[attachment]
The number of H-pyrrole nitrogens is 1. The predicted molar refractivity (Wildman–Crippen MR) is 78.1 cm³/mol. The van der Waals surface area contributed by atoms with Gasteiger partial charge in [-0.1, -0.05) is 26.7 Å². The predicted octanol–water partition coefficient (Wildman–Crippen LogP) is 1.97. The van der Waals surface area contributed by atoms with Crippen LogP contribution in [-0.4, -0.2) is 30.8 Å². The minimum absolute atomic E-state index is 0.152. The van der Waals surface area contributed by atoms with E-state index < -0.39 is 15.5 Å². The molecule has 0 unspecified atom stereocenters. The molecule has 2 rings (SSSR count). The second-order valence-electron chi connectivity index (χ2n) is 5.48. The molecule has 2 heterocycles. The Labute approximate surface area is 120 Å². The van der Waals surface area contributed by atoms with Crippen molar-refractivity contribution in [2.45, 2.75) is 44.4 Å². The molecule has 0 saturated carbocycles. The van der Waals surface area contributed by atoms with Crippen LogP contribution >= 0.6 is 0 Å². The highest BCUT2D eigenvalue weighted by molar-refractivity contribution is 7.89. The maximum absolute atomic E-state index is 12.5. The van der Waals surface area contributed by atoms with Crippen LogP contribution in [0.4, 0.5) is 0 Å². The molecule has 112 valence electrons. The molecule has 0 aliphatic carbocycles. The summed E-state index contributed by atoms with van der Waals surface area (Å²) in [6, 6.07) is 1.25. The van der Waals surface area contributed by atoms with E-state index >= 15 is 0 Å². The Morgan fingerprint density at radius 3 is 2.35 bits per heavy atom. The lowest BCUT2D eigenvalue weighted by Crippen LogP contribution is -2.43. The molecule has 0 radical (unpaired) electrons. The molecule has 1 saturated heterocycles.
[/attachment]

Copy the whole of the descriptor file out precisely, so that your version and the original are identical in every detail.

The number of H-pyrrole nitrogens is 1. The predicted molar refractivity (Wildman–Crippen MR) is 78.1 cm³/mol. The van der Waals surface area contributed by atoms with Gasteiger partial charge in [-0.1, -0.05) is 26.7 Å². The predicted octanol–water partition coefficient (Wildman–Crippen LogP) is 1.97. The van der Waals surface area contributed by atoms with Crippen LogP contribution in [-0.4, -0.2) is 30.8 Å². The minimum absolute atomic E-state index is 0.152. The van der Waals surface area contributed by atoms with E-state index < -0.39 is 15.5 Å². The molecule has 0 unspecified atom stereocenters. The molecule has 2 rings (SSSR count). The second-order valence-electron chi connectivity index (χ2n) is 5.48. The molecule has 2 heterocycles. The Labute approximate surface area is 120 Å². The van der Waals surface area contributed by atoms with Crippen molar-refractivity contribution in [2.45, 2.75) is 44.4 Å². The molecule has 0 saturated carbocycles. The van der Waals surface area contributed by atoms with Crippen LogP contribution >= 0.6 is 0 Å². The highest BCUT2D eigenvalue weighted by molar-refractivity contribution is 7.89. The maximum absolute atomic E-state index is 12.5. The van der Waals surface area contributed by atoms with Crippen LogP contribution in [0.4, 0.5) is 0 Å². The molecule has 112 valence electrons. The molecule has 0 aliphatic carbocycles. The summed E-state index contributed by atoms with van der Waals surface area (Å²) in [6, 6.07) is 1.25. The van der Waals surface area contributed by atoms with E-state index >= 15 is 0 Å². The Morgan fingerprint density at radius 3 is 2.35 bits per heavy atom. The lowest BCUT2D eigenvalue weighted by Crippen LogP contribution is -2.43. The molecule has 0 radical (unpaired) electrons. The molecule has 1 saturated heterocycles.